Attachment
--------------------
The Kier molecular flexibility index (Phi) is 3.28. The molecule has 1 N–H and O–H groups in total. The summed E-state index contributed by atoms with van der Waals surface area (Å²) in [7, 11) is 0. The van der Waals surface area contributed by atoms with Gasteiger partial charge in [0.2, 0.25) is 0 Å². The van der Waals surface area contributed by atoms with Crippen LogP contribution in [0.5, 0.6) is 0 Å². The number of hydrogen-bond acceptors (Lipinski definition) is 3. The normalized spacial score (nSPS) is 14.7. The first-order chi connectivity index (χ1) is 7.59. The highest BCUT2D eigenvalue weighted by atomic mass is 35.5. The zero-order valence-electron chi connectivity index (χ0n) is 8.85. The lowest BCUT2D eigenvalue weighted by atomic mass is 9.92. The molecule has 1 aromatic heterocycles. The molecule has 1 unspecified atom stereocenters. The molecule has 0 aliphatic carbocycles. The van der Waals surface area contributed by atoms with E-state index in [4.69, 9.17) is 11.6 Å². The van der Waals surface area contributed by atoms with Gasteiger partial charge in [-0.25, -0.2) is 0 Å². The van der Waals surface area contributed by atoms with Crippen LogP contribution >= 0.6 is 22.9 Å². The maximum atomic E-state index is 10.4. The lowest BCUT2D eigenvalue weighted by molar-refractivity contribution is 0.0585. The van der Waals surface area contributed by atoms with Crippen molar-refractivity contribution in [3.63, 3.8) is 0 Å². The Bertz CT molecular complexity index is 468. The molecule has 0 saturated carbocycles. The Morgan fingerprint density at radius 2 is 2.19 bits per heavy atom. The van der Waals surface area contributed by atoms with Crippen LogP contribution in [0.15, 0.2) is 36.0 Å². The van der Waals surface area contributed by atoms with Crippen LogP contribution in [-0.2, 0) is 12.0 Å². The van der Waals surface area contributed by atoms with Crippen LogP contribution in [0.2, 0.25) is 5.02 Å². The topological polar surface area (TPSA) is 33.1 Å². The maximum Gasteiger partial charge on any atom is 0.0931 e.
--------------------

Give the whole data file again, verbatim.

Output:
The Kier molecular flexibility index (Phi) is 3.28. The molecule has 1 N–H and O–H groups in total. The summed E-state index contributed by atoms with van der Waals surface area (Å²) in [7, 11) is 0. The van der Waals surface area contributed by atoms with Gasteiger partial charge in [0.2, 0.25) is 0 Å². The van der Waals surface area contributed by atoms with Crippen LogP contribution in [0.5, 0.6) is 0 Å². The number of hydrogen-bond acceptors (Lipinski definition) is 3. The normalized spacial score (nSPS) is 14.7. The first-order chi connectivity index (χ1) is 7.59. The highest BCUT2D eigenvalue weighted by atomic mass is 35.5. The zero-order valence-electron chi connectivity index (χ0n) is 8.85. The lowest BCUT2D eigenvalue weighted by atomic mass is 9.92. The molecule has 1 aromatic heterocycles. The molecule has 1 unspecified atom stereocenters. The molecule has 0 aliphatic carbocycles. The van der Waals surface area contributed by atoms with E-state index in [4.69, 9.17) is 11.6 Å². The van der Waals surface area contributed by atoms with Gasteiger partial charge in [-0.25, -0.2) is 0 Å². The van der Waals surface area contributed by atoms with Crippen LogP contribution >= 0.6 is 22.9 Å². The maximum atomic E-state index is 10.4. The lowest BCUT2D eigenvalue weighted by molar-refractivity contribution is 0.0585. The van der Waals surface area contributed by atoms with Crippen molar-refractivity contribution in [3.63, 3.8) is 0 Å². The Bertz CT molecular complexity index is 468. The molecule has 0 saturated carbocycles. The Morgan fingerprint density at radius 2 is 2.19 bits per heavy atom. The van der Waals surface area contributed by atoms with Crippen LogP contribution in [0.15, 0.2) is 36.0 Å². The van der Waals surface area contributed by atoms with Crippen LogP contribution in [-0.2, 0) is 12.0 Å². The van der Waals surface area contributed by atoms with Crippen LogP contribution in [0.2, 0.25) is 5.02 Å². The topological polar surface area (TPSA) is 33.1 Å². The maximum Gasteiger partial charge on any atom is 0.0931 e.